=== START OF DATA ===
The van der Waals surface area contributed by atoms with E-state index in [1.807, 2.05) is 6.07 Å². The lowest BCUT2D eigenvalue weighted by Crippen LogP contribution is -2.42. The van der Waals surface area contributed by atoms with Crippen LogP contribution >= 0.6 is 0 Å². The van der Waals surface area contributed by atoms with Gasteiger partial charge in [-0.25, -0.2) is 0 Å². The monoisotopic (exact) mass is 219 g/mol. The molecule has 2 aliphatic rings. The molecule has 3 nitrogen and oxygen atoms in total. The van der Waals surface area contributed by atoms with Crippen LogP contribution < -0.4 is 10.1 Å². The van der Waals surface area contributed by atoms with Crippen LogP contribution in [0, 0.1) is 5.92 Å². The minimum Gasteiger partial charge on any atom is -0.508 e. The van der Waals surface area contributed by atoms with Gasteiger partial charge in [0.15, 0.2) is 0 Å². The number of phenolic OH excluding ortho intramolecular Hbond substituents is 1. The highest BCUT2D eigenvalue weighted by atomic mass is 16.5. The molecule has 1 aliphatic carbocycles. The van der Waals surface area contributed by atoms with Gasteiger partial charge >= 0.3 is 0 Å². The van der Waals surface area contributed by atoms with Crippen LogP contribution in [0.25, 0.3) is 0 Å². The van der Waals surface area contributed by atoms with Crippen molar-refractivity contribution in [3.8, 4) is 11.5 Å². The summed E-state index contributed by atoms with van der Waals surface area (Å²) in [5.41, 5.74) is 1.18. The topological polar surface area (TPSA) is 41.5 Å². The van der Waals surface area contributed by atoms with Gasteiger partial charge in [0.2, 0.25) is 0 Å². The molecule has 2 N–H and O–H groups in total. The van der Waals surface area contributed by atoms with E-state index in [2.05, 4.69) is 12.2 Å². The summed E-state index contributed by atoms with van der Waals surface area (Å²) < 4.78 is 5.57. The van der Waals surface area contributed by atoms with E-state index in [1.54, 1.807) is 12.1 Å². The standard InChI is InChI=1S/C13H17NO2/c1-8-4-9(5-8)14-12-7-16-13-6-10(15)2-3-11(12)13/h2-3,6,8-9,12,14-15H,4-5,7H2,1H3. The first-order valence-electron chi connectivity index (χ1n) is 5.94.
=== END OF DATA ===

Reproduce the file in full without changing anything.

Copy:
The van der Waals surface area contributed by atoms with E-state index in [1.807, 2.05) is 6.07 Å². The lowest BCUT2D eigenvalue weighted by Crippen LogP contribution is -2.42. The van der Waals surface area contributed by atoms with Crippen LogP contribution >= 0.6 is 0 Å². The van der Waals surface area contributed by atoms with Gasteiger partial charge in [-0.25, -0.2) is 0 Å². The monoisotopic (exact) mass is 219 g/mol. The molecule has 2 aliphatic rings. The molecule has 3 nitrogen and oxygen atoms in total. The van der Waals surface area contributed by atoms with Crippen LogP contribution < -0.4 is 10.1 Å². The van der Waals surface area contributed by atoms with Crippen LogP contribution in [0, 0.1) is 5.92 Å². The minimum Gasteiger partial charge on any atom is -0.508 e. The van der Waals surface area contributed by atoms with Gasteiger partial charge in [0.15, 0.2) is 0 Å². The number of phenolic OH excluding ortho intramolecular Hbond substituents is 1. The highest BCUT2D eigenvalue weighted by atomic mass is 16.5. The molecule has 1 aliphatic carbocycles. The van der Waals surface area contributed by atoms with Gasteiger partial charge >= 0.3 is 0 Å². The van der Waals surface area contributed by atoms with Crippen LogP contribution in [0.25, 0.3) is 0 Å². The van der Waals surface area contributed by atoms with Crippen molar-refractivity contribution in [3.8, 4) is 11.5 Å². The summed E-state index contributed by atoms with van der Waals surface area (Å²) in [5.41, 5.74) is 1.18. The topological polar surface area (TPSA) is 41.5 Å². The van der Waals surface area contributed by atoms with Gasteiger partial charge in [0.2, 0.25) is 0 Å². The molecule has 2 N–H and O–H groups in total. The van der Waals surface area contributed by atoms with E-state index in [2.05, 4.69) is 12.2 Å². The summed E-state index contributed by atoms with van der Waals surface area (Å²) < 4.78 is 5.57. The van der Waals surface area contributed by atoms with E-state index in [1.54, 1.807) is 12.1 Å². The standard InChI is InChI=1S/C13H17NO2/c1-8-4-9(5-8)14-12-7-16-13-6-10(15)2-3-11(12)13/h2-3,6,8-9,12,14-15H,4-5,7H2,1H3. The first-order valence-electron chi connectivity index (χ1n) is 5.94.